Just six more days and the 2012 Olympic Games will take its place in history and what a remarkable place it will have. The old adage “Thrill of victory and agony of defeat” aptly describes what has taken place on the world stage in London, England.
I have appreciated the extended coverage of the Olympic Games this summer. I’ve enjoyed watching the better known sports of soccer, volleyball, gymnastics, swimming and track & field. But, I’ve also benefited from observing lesser known sports such as; women’s boxing, men’s field hockey, water polo and numerous others.
And who knew a ping pong ball and a shuttlecock (the little feathery thing used in badminton) could travel faster than a speeding bullet right at someone’s head?! But in all that I have watched I have been most impressed with the dedication of the athletes circle of support. Michael Phelps has his coach of 16 years, his mom and family. The male gymnast, Danell Leyva’s coach is his dad. And the entire women’s gymnastics team has their own cheering section for each and every performance. We see these faces. We hear some of their wired comments and shouts of encouragement. But for every coach or cheerleader we see on our television screens, there were hundreds of others who never receive any camera or media time.
I am confident, though, that these unknown faces are the real heroes and valued greatly for their influence and input into the life of the athlete they invest in. They don’t do it for the glory or the camera time. In fact some of them will never be fully compensated for their investment of time and expertise. They stay on the front lines with their athlete because they believe in them, because they have a calling to invest in someone else.
I cannot imagine anyone making it to the ultimate athletic accomplishment, The Olympic Games, without a solid circle of support and influence. It just can’t be done with a solitary mindset. Can anything?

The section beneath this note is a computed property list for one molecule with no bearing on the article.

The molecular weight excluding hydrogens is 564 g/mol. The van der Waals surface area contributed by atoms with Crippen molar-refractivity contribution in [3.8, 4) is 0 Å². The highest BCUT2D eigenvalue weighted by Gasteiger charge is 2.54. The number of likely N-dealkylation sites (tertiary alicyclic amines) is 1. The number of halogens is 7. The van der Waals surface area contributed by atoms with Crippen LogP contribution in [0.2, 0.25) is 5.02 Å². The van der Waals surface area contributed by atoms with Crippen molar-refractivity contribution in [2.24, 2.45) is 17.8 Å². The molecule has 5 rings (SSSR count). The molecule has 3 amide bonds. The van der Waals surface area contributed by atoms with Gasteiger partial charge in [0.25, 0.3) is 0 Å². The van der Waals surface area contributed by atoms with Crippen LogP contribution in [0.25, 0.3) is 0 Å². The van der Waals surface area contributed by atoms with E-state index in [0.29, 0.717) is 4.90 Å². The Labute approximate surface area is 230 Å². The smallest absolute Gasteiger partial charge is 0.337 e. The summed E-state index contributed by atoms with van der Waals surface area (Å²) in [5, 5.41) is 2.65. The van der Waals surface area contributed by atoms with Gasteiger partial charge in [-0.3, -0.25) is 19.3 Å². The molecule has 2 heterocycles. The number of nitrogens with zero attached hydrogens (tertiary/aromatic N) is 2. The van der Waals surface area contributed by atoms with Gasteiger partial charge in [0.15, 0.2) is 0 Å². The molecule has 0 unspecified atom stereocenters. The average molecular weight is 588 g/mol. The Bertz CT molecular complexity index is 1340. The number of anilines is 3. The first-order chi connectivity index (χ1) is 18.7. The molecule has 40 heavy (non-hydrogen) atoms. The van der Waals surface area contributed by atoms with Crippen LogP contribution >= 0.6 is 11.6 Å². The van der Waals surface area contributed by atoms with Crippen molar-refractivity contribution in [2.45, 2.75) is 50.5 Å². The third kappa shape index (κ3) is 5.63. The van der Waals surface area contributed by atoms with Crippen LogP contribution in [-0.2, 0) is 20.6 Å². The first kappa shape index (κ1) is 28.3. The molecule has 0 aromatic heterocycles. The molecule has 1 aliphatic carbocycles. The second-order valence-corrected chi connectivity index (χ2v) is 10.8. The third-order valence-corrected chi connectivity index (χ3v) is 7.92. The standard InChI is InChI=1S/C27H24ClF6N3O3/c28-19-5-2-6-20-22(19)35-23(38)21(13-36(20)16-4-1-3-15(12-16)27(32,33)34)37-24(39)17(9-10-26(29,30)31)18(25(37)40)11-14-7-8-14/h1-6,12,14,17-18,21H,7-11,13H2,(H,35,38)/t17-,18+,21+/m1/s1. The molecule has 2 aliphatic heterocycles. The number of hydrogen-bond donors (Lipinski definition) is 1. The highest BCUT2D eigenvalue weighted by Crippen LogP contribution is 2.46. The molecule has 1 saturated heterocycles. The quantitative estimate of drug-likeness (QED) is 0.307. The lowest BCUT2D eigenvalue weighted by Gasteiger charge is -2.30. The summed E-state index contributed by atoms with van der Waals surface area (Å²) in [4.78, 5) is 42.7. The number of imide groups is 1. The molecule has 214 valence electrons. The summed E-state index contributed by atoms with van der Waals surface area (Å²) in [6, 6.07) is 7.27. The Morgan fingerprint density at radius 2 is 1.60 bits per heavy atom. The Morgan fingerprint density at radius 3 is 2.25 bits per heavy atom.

Is there anything we have done that we can truly claim we did it on our own? Someone taught the greatest thinkers, writers and philosophers the basics of reading, writing and arithmetic. Someone gave the finest musicians their first instruments and lessons.
But most of all, we all have had someone or several someones come along side us when we had setbacks or failed. Even an Olympian needs that kind of someone to truly succeed.
So, what is this week’s one another living challenge? Be the person to come along side someone else and help them with their Olympic challenge. Don’t think you know anyone with that kind of challenge facing them? Think again! Think outside of sports and just look around you. I know you know someone who is facing a tough decision this week or is staring down a life-threatening disease, or is facing hurdle after hurdle in their quest for an enriching life. How can you help? How can you come along side?
Someone put Michael Phelps into his first pool. Someone stood Gabby Douglas on her first balance beam. And someone gave Justin Gatlin his first pair of running shoes.
Be that someone this week!